Freedom of the Press
Press Freedom Score (0 = best, 100 = worst)
Legal Environment(0 = best, 30 = worst)
Political Environment(0 = best, 40 = worst)
Economic Environment(0 = best, 30 = worst)
Malta’s constitution guarantees freedoms of speech and of the press, but it limits these rights under a variety of circumstances. Laws against “vilification” of or “giving offense” to the Roman Catholic faith, the country’s official religion, have led to restrictions on expression. Maltese law criminalizes obscene speech, acts, and gestures with the aim of defending public morality. In June 2012, the criminal code and the Press Act were amended to include gender identity and sexual orientation, in addition to race and other categories, as prohibited grounds for hate speech. Journalistic protection of sources is safeguarded under Article 46 of the Press Act. In late 2013, Parliamentary Secretary Jose Herrera announced a legislative proposal to remove all censorship in the arts, but no changes had been enacted by the end of 2014.
Defamation is a criminal offense, and perceived victims have a legal right of reply. Civil libel cases are also common, with news outlets occasionally ordered to pay exorbitant damages. Malta continued to be plagued by libel suits in 2014, with three dozen criminal cases filed by lawmakers and other political figures. In July, the Justice Reform Commission made it a priority to change the procedural framework after it was revealed in Parliament that 185 libel cases were pending in the courts, with the oldest dating to 1997.
Many libel cases result in fines or jail terms. In June, a former editor for It-Torca was ordered to pay €5,000 ($6,800) to former Transport Malta chief executive Stanley Portelli for an image and article, published in 2012, about possible corruption at the agency. In November, Felix Agius, editor of the Labour Party weekly KullHadd, was fined €250 ($340) in a case brought by Richard Cachia Caruana, Malta’s former permanent representative to the European Union (EU), who accused the paper of defaming him in a 2001 article.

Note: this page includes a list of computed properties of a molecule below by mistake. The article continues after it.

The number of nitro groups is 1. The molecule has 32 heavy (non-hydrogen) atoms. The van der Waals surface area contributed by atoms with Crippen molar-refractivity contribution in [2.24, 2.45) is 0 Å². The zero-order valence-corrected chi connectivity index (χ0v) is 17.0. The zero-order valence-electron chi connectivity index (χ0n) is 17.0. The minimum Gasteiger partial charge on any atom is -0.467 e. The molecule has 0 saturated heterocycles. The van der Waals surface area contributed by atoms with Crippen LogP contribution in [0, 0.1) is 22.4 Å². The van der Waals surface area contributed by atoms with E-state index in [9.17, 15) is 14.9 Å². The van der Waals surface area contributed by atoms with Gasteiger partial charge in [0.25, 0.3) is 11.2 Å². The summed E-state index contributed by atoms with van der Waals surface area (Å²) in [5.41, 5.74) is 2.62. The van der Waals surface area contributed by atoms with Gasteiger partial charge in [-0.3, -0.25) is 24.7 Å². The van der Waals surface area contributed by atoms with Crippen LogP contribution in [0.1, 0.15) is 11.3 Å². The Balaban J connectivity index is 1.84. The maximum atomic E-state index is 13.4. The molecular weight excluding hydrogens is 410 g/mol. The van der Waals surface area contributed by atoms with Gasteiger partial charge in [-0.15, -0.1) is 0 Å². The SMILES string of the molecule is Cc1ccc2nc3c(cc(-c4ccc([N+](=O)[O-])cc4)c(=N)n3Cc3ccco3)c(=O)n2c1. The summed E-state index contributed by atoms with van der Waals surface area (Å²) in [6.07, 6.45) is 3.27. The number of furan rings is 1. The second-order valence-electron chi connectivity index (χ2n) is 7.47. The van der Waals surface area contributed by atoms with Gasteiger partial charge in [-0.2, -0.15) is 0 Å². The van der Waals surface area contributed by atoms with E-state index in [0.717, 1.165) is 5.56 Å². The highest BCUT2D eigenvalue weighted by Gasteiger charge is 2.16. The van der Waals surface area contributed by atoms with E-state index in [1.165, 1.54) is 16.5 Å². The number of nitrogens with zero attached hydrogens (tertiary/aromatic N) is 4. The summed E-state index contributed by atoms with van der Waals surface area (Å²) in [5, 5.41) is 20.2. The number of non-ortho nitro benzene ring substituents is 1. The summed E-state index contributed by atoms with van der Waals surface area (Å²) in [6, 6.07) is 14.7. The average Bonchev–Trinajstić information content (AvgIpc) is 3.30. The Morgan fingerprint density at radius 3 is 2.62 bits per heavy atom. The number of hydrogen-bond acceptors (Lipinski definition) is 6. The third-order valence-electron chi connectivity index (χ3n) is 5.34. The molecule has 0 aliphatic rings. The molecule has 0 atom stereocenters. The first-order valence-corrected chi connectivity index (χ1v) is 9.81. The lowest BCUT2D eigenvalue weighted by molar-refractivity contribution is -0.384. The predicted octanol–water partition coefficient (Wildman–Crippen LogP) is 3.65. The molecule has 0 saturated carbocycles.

In 2012, Malta’s 2008 Freedom of Information Act went into full effect, allowing any long-term resident of the country to submit a request for public information. In March 2013, members of the information appeals tribunal resigned, causing a freeze in the already cumbersome appeals process. A new panel was appointed in January 2014. Media outlets continued to complain of ignored requests for information and an inefficient appeals process during the year.
The Broadcasting Authority regulates and monitors all radio and television broadcasts. Its members are appointed by the president on the advice of the prime minister, an arrangement that has been criticized for its potential to enable political influence.
Malta’s active independent media sector is free to convey a variety of opinions, though the opposition Nationalist Party has repeatedly complained of inadequate coverage by the Public Broadcasting Services, which it says amounts to censorship.
Malta is a physically safe environment for journalists, and there were no reported cases of threats or harassment in 2014.
There are at least five daily and two weekly newspapers publishing in Maltese and English. The major political parties, labor unions, private businesses, and the Catholic Church all have direct investments in broadcast and print media, and a number of these outlets openly express partisan views. The country also has access to international broadcasts and Italian television, which many Maltese watch. Traditional media outlets are available online, along with other news websites and popular social media. About 73 percent of the population used the internet in 2014.